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5 Exception Handling Secrets In .NET — Junior To Senior

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5 Exception Handling Secrets In .NET — Junior To Senior

The Software Interview Question that you should be aware of!

LeadEngineer
Level Up Coding
Published in
6 min readAug 8

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Exception handling is a crucial aspect of software development that allows you to manage and recover from unexpected or exceptional situations that can occur during program execution. These exceptional situations are typically errors or unforeseen conditions that disrupt the normal flow of a program. Exception handling helps improve the robustness and reliability of your code by providing a structured way to deal with such situations.

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Exception Handling

All of the examples will be in the context of .NET. Keep in mind, however, that exceptions are existing for every single language and it will be very beneficial for any programmer to be acquainted with as many details as possible.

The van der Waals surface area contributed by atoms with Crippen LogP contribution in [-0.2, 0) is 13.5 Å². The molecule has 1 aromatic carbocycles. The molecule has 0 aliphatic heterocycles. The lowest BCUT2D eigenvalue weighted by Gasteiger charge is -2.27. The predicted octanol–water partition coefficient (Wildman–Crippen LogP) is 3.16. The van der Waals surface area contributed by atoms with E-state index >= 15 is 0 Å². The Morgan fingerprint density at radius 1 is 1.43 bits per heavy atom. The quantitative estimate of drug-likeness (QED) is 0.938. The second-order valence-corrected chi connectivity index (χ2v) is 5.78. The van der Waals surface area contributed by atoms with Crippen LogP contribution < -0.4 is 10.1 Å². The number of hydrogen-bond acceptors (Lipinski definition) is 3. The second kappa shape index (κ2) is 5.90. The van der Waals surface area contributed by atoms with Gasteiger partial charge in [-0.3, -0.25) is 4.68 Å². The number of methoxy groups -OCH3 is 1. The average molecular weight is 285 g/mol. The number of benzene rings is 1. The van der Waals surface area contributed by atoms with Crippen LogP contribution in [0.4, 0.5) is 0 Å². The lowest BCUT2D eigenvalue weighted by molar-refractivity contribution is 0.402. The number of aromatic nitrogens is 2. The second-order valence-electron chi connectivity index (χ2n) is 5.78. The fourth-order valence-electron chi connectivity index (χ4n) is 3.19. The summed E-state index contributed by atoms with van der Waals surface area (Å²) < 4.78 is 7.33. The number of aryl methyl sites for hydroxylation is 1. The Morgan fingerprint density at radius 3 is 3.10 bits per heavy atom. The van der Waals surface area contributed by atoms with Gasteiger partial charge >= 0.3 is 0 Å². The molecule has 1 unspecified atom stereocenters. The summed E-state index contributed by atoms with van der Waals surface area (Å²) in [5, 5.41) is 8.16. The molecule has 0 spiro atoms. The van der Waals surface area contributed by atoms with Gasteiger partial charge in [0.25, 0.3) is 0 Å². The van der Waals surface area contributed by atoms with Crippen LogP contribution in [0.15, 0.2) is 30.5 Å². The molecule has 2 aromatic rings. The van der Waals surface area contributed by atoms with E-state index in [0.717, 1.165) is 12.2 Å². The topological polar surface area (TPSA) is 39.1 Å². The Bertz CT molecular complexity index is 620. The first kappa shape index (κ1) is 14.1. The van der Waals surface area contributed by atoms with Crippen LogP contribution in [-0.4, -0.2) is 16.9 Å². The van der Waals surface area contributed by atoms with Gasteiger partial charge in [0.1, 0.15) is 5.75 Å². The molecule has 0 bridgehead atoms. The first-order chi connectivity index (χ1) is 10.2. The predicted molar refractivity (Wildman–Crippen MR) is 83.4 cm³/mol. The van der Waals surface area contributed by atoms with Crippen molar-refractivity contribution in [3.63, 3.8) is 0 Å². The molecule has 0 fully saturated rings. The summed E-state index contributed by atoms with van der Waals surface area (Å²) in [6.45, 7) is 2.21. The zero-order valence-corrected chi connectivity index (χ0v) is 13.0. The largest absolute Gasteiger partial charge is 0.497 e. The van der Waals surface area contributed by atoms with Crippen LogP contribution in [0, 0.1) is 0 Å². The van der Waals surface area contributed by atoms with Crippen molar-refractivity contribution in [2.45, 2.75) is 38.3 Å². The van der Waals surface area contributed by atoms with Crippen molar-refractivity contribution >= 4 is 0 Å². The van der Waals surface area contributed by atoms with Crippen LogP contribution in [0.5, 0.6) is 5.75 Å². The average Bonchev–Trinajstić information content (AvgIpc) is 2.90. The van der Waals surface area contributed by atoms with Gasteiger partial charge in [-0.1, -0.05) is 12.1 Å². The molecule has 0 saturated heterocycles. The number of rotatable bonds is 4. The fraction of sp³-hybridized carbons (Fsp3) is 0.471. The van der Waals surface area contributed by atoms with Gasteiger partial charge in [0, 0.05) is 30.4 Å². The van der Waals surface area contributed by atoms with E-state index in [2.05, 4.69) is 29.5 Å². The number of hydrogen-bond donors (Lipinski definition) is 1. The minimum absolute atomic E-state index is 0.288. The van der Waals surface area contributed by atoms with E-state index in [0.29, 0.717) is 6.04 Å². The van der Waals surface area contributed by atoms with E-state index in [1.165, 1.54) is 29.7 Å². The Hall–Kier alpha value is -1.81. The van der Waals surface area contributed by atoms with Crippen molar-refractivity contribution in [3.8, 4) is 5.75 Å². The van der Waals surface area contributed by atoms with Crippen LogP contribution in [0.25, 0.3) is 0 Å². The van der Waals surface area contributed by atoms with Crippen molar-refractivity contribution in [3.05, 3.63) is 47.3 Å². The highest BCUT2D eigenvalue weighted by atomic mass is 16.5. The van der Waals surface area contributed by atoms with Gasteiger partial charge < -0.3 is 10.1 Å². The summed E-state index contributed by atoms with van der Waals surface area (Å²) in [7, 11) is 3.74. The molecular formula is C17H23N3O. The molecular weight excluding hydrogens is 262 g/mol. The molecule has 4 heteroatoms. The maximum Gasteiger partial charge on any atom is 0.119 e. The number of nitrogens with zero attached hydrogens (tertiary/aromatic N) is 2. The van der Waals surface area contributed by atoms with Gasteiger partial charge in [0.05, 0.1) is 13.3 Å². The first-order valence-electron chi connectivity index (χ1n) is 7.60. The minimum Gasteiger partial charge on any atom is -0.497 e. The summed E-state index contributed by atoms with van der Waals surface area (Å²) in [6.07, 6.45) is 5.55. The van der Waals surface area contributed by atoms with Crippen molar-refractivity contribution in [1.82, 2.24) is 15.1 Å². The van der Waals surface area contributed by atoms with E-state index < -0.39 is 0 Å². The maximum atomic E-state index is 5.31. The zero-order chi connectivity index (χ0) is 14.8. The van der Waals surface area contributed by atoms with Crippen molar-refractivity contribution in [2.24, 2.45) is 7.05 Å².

In C#, as we mentioned, there are four main keywords used for exception handling:

  1. try: This keyword marks a block of code where you expect exceptions to occur. It encloses the code that might cause an exception. If an exception occurs within the try block, the runtime will immediately jump to the appropriate catch block (if available) to handle the exception.
  2. catch: The catch block follows the try block and specifies how to handle different types of exceptions. It contains code that is executed when an exception of a particular type is thrown within the associated try block. You can have multiple catch blocks to handle different types of exceptions.
  3. finally: The finally block is used to contain code that needs to be executed regardless of whether an exception was thrown or not. It is often used for cleanup operations such as closing files or releasing resources. The code in the finally block will execute even if there is a return statement in the try or catch block, or if an exception is not caught.
  4. throw: The throw keyword is used to explicitly raise an exception. You can throw both built-in and custom exceptions. Throwing an exception allows you to signal that an error or exceptional condition has occurred and…